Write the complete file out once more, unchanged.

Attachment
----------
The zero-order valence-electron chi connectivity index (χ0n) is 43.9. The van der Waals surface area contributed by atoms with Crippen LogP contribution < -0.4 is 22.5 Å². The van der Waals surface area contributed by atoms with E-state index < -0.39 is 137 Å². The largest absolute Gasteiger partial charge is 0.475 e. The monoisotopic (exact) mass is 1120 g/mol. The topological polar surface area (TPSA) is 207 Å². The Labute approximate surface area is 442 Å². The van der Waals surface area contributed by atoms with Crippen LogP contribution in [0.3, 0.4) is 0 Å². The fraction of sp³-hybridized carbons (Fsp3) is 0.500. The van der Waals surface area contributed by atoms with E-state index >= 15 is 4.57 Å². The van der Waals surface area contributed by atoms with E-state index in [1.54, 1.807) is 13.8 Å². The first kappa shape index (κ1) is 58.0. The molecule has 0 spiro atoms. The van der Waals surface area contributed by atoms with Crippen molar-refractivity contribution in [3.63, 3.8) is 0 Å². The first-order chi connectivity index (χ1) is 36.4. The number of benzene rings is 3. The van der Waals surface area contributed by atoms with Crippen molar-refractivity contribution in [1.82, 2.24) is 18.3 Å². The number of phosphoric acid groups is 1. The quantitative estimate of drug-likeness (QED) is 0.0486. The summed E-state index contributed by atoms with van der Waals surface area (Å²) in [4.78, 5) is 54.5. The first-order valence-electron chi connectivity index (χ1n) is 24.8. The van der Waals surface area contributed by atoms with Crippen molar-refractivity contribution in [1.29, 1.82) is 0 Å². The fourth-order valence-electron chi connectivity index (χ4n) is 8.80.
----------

The zero-order valence-electron chi connectivity index (χ0n) is 43.9. The van der Waals surface area contributed by atoms with Crippen LogP contribution < -0.4 is 22.5 Å². The van der Waals surface area contributed by atoms with E-state index < -0.39 is 137 Å². The largest absolute Gasteiger partial charge is 0.475 e. The monoisotopic (exact) mass is 1120 g/mol. The topological polar surface area (TPSA) is 207 Å². The Labute approximate surface area is 442 Å². The van der Waals surface area contributed by atoms with Crippen LogP contribution in [0.3, 0.4) is 0 Å². The fraction of sp³-hybridized carbons (Fsp3) is 0.500. The van der Waals surface area contributed by atoms with E-state index >= 15 is 4.57 Å². The van der Waals surface area contributed by atoms with E-state index in [1.54, 1.807) is 13.8 Å². The first kappa shape index (κ1) is 58.0. The molecule has 0 spiro atoms. The van der Waals surface area contributed by atoms with Crippen molar-refractivity contribution in [3.63, 3.8) is 0 Å². The first-order chi connectivity index (χ1) is 36.4. The number of benzene rings is 3. The van der Waals surface area contributed by atoms with Crippen molar-refractivity contribution in [1.82, 2.24) is 18.3 Å². The number of phosphoric acid groups is 1. The quantitative estimate of drug-likeness (QED) is 0.0486. The summed E-state index contributed by atoms with van der Waals surface area (Å²) in [4.78, 5) is 54.5. The first-order valence-electron chi connectivity index (χ1n) is 24.8. The van der Waals surface area contributed by atoms with Crippen molar-refractivity contribution in [1.29, 1.82) is 0 Å². The fourth-order valence-electron chi connectivity index (χ4n) is 8.80.